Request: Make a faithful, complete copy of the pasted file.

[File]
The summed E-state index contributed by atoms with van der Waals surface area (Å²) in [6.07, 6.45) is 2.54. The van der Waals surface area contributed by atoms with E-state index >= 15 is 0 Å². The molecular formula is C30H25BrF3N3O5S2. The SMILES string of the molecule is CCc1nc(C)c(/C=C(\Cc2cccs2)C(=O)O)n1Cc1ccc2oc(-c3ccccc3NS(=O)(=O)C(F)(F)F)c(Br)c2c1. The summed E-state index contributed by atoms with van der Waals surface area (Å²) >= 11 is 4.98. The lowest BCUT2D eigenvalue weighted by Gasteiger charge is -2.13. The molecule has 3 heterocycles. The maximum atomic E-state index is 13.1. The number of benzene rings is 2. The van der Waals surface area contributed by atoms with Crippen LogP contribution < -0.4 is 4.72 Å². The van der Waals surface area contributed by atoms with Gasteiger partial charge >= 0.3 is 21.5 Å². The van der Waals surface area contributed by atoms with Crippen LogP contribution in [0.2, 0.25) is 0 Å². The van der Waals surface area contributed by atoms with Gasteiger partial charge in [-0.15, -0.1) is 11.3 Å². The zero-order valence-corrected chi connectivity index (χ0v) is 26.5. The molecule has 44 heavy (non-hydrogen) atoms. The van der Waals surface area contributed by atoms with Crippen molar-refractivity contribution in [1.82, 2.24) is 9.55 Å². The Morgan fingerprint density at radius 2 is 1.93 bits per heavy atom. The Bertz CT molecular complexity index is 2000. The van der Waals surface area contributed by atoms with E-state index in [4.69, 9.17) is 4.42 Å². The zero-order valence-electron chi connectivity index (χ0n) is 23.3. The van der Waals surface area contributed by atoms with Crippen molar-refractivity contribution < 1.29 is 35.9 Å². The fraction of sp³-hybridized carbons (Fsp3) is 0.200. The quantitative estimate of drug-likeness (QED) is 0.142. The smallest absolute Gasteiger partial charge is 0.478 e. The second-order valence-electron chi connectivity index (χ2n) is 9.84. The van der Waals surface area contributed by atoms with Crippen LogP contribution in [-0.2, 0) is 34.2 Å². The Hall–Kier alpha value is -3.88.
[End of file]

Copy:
The summed E-state index contributed by atoms with van der Waals surface area (Å²) in [6.07, 6.45) is 2.54. The van der Waals surface area contributed by atoms with E-state index >= 15 is 0 Å². The molecular formula is C30H25BrF3N3O5S2. The SMILES string of the molecule is CCc1nc(C)c(/C=C(\Cc2cccs2)C(=O)O)n1Cc1ccc2oc(-c3ccccc3NS(=O)(=O)C(F)(F)F)c(Br)c2c1. The summed E-state index contributed by atoms with van der Waals surface area (Å²) >= 11 is 4.98. The lowest BCUT2D eigenvalue weighted by Gasteiger charge is -2.13. The molecule has 3 heterocycles. The maximum atomic E-state index is 13.1. The number of benzene rings is 2. The van der Waals surface area contributed by atoms with Crippen LogP contribution < -0.4 is 4.72 Å². The van der Waals surface area contributed by atoms with Gasteiger partial charge >= 0.3 is 21.5 Å². The van der Waals surface area contributed by atoms with Crippen LogP contribution in [0.2, 0.25) is 0 Å². The van der Waals surface area contributed by atoms with Gasteiger partial charge in [-0.15, -0.1) is 11.3 Å². The zero-order valence-corrected chi connectivity index (χ0v) is 26.5. The molecule has 44 heavy (non-hydrogen) atoms. The van der Waals surface area contributed by atoms with Crippen molar-refractivity contribution in [1.82, 2.24) is 9.55 Å². The Morgan fingerprint density at radius 2 is 1.93 bits per heavy atom. The Bertz CT molecular complexity index is 2000. The van der Waals surface area contributed by atoms with E-state index in [4.69, 9.17) is 4.42 Å². The zero-order valence-electron chi connectivity index (χ0n) is 23.3. The van der Waals surface area contributed by atoms with Crippen molar-refractivity contribution < 1.29 is 35.9 Å². The fraction of sp³-hybridized carbons (Fsp3) is 0.200. The quantitative estimate of drug-likeness (QED) is 0.142. The smallest absolute Gasteiger partial charge is 0.478 e. The second-order valence-electron chi connectivity index (χ2n) is 9.84. The van der Waals surface area contributed by atoms with Crippen LogP contribution in [-0.2, 0) is 34.2 Å². The Hall–Kier alpha value is -3.88.